Holymotherfuckingshit. Atticus fucking Price. I’d glitter-bombed the Atticus Price. Freaking excellent. 

The man had only been on the cover of Forbes three times in the last year alone. Pendragon Tech was at the forefront of cutting-edge prosthetic technology, and they’d gotten into the renewable energy game three years ago when he’d taken over as CEO. 

I lowered the bottle. “You’re not here to attack me or something?”

Even in the shadows, I could see the hint of a smile as he stepped forward. And this time, the step I took back was pure self-preservation. 

One thing was glaringly obvious; the Forbes photographer should be shot. They hadn’t done the man justice. I didn’t have much else to go on because the man was usually a cipher. He attended these kinds of things, wrote a check, and vanished. You rarely saw him in a society page, and it was rare to see his name on any of the gossip sites.

Good Lord, even in the moonlight and shadow, I could tell the man was gorgeous. Like stupidly gorgeous, with a chiseled jaw that looked like it was cut from stone and the kind of cheekbones that would make any model jealous. He had deep-set, shrewd, ice-green eyes, a straight Roman nose that looked like perhaps it had been broken once or twice, complimented by a high brow only slightly covered by a curling lock of dark hair, and lips full enough to make you fantasize about kissing him. 

Sure, all of that made him handsome. On the verge of too handsome. But there was a rugged edge to him that made him intriguing. Still, it was a sharp-edged ruggedness that warned you to be wary. 

Everything, save the thick, softly curling lashes surrounding his cold, shrewd eyes, was both a magnet and a warning beacon that cautioned while he was pretty, he was also dangerous. 

“So you stood and watched? I might have saved my ritual for later.”

“Casting a spell on the rest of the world?”

“If I thought casting a spell would work on the nepo babies and sycophants in there to make them donate more, I might try it.”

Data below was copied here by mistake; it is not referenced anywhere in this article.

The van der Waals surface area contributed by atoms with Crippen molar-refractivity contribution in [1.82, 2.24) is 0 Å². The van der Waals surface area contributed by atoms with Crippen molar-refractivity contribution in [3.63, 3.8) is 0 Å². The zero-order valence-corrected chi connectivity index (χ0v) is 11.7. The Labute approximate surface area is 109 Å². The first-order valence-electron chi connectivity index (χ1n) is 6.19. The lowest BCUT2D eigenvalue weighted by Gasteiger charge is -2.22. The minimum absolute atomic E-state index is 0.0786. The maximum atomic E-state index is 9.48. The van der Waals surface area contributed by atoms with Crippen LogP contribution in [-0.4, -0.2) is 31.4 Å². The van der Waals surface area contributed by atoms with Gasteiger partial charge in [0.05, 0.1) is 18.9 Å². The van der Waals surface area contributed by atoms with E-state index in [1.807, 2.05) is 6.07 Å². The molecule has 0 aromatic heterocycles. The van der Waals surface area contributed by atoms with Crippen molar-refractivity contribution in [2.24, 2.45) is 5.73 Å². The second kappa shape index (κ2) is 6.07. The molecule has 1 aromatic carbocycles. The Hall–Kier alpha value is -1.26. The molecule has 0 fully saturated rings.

He smirked. “Nepo babies and sycophants, huh?”

Easy. He’s here, so he’s likely one of those nepo babies. 

“Would you categorize anyone in attendance differently?”

His amused gaze swept over me. “Okay, so you’re not enjoying the benefit then?”

Enjoying was the wrong word. My family had put on the Hearts and Hope Benefit every year for the last ten years to honor my mother. At seventeen, I had been placed on the board and put in charge of pulling it off. I loved this benefit. The fact that Becks Incorporated would no longer be able to afford to play host sliced through my already shattered heart.

I didn’t tell him that though. Instead I feigned bravery.

“The benefit is great. It raised a lot of money for heart disease. I just don’t like the song and dance. I wish that the people in there actually cared and weren’t just here for an expensive meal, a tax write-off, and the see-and-be-seen aspect of it.”

He cocked his head as he studied me. “You certainly have a strong opinion.”

“I do have strong opinions. You seem surprised.”

“Let’s call it refreshing.” The corner of his lips tipped up into what could only be described as a slightly insolent smirk. It was like he didn’t give anything away without you working for it. I wasn’t interested in working that hard. 

“I want to go back inside,” I said. “If you’ll excuse me.”